Emily Kenney: Hi, Nafisa, I’m so excited to chat with you today! Can you share a little bit about yourself and how you became interested in sustainable fashion?
Nafisa Ismail: I am a rising senior at the University of Pennsylvania and I have always been super passionate about social impact, particularly in areas of sustainability and gender equity. Growing up, I loved fashion and being able to express myself through my clothes and my own personal style. However, as I got older and watched a documentary called The True Cost, I learned that the production of garments often comes with huge social and environmental costs to the global community. I became torn between my passion for fashion and my morals.
On one hand, fashion and style became part of my identity and, on the other, they posed a conflict with my ethics. I am a passionate feminist and environmental activist, yet fashion is my creative outlet. I realized I could not compromise my ethics or my interests. I spent hours researching sustainable brands, learning new ways to upcycle my clothes, and finding the best thrift stores. From this came Simply Sustainable, an organization I started at my high school through which I held workshops every month to teach my peers how they can upcycle their clothes and raise awareness about fast fashion. Eventually, I turned Simply Sustainable into the blog it is today in order to reach a bigger audience. As a student myself, Simply Sustainable is meant to be a resource for learning how to live an affordable sustainable lifestyle.
Emily: I love that you took action to share what you’ve learned about sustainability and fashion with others! If you could describe your sustainable fashion philosophy in one sentence, what would it be?
Nafisa: The most sustainable option is to wear what you already have. I always reference the "buyerarchy of needs" (coined by Sarah Lazarovic) and try to follow it when I'm looking for a change in my closet: the most sustainable and affordable thing to do is use clothes you already own.
You can upcycle your own clothes or find new ways to style the clothes you already have. From there, you can consider borrowing from a friend, doing a clothing swap, thrifting, making the new garment yourself, and then, as a very last option, buying something new.
Emily: Totally agree. The “buyerarchy of needs" is such a great resource and is so helpful as a roadmap to more sustainable habits. In 3 words, how do you describe your personal style aesthetic?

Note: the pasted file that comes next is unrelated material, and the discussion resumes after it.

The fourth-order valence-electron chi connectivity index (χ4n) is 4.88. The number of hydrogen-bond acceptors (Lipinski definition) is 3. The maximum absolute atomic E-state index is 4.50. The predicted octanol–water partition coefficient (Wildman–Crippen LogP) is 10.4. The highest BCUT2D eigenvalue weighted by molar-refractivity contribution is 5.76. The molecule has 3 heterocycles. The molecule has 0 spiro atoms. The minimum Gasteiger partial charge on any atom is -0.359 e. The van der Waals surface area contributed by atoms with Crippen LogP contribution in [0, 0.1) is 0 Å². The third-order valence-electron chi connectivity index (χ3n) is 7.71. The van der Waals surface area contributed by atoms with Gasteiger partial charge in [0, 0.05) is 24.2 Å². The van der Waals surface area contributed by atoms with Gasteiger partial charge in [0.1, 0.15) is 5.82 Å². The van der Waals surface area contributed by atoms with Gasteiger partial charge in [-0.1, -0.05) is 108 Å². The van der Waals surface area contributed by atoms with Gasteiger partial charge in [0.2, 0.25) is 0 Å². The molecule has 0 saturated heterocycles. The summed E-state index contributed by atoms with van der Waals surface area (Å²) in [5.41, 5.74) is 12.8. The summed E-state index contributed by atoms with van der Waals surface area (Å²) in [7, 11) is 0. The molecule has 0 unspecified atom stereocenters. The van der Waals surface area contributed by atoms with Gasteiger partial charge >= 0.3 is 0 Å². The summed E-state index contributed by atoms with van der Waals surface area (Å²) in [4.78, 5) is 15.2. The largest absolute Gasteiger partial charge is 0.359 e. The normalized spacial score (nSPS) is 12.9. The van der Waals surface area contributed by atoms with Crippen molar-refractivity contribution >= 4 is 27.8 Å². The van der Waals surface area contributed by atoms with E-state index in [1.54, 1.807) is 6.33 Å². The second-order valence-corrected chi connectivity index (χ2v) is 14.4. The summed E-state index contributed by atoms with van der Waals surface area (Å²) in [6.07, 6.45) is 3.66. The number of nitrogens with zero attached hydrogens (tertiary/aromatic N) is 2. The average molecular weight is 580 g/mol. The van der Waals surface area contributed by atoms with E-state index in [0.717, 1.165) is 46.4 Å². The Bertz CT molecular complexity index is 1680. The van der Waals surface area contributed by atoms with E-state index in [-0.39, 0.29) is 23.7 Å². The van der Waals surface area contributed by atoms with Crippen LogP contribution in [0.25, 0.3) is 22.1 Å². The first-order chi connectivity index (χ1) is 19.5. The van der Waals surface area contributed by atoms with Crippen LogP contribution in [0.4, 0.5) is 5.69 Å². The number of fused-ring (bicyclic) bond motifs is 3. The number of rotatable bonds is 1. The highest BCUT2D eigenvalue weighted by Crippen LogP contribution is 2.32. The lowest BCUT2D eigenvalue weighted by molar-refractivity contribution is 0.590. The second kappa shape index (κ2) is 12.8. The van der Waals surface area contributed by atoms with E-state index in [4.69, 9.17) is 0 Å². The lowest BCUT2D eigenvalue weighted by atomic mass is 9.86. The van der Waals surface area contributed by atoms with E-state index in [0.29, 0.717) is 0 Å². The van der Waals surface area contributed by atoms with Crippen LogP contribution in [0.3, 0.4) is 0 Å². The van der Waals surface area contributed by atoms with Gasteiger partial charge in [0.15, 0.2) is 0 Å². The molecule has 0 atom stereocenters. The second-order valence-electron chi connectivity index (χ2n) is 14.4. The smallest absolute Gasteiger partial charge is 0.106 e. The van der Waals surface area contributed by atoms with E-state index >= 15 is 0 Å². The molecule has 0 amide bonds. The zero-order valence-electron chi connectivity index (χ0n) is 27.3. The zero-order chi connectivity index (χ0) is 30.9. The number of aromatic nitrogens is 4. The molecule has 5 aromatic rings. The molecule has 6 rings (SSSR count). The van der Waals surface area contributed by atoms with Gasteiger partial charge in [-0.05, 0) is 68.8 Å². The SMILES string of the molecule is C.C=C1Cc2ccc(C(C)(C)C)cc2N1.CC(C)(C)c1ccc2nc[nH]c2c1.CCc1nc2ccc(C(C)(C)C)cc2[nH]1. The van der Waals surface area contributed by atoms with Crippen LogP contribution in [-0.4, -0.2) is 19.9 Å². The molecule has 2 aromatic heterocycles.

Nafisa: I'm definitely still discovering my own personal style, but what I'm working towards is one that is effortless, timeless, and classy.
Emily: If you could give fashion brands a piece of your mind about sustainability, what would you say?
Nafisa: Nowadays, lots of big fashion companies are recognizing the importance of sustainability and sustainable fashion to their consumers, but instead of making a real difference in their production, they are greenwashing. I would tell these brands that we, as consumers, can see right through that! We want genuine change and transparency and there is a real opportunity for these brands to become leaders in the sustainable fashion cause if they really leaned into it.
Emily: Yes! The greenwashing is rampant and is a major reason why we started wearwell to provide a place to find vetted brands, free of greenwashing. What’s your favorite sustainable fashion tip?
Nafisa: If you don't already know how, learn to sew! This may seem very obvious but it has saved me from letting go of so many pieces just because there is a small hole in it or it doesn't quite fit right. It really helps to improve the longevity of your clothes! Other than that, I also recommend exploring online thrift stores. Thrifting in person can definitely be overwhelming and a long process but shopping online for secondhand really changed the game for me.
Emily: And what do you think is the biggest misconception about sustainable fashion?
Nafisa: That it is too expensive to maintain. My entire blog focuses on affordable sustainable fashion – thrifting, clothing swaps, DIY, and upcycling – these are all ways to participate in the sustainable fashion movement without having to spend a fortune.
Emily: Absolutely love that! What’s next for Simply Sustainable - any exciting sustainability projects or new things that you’re looking forward to?
Nafisa: Balancing Simply Sustainable while also being a full-time student and intern is definitely challenging, but I'm just looking forward to continuing to create sustainable looks and work with brands whose mission and values I align with!
Inspired and ready to shop with brands that align with your personal mission? Shop by your values at wearwell.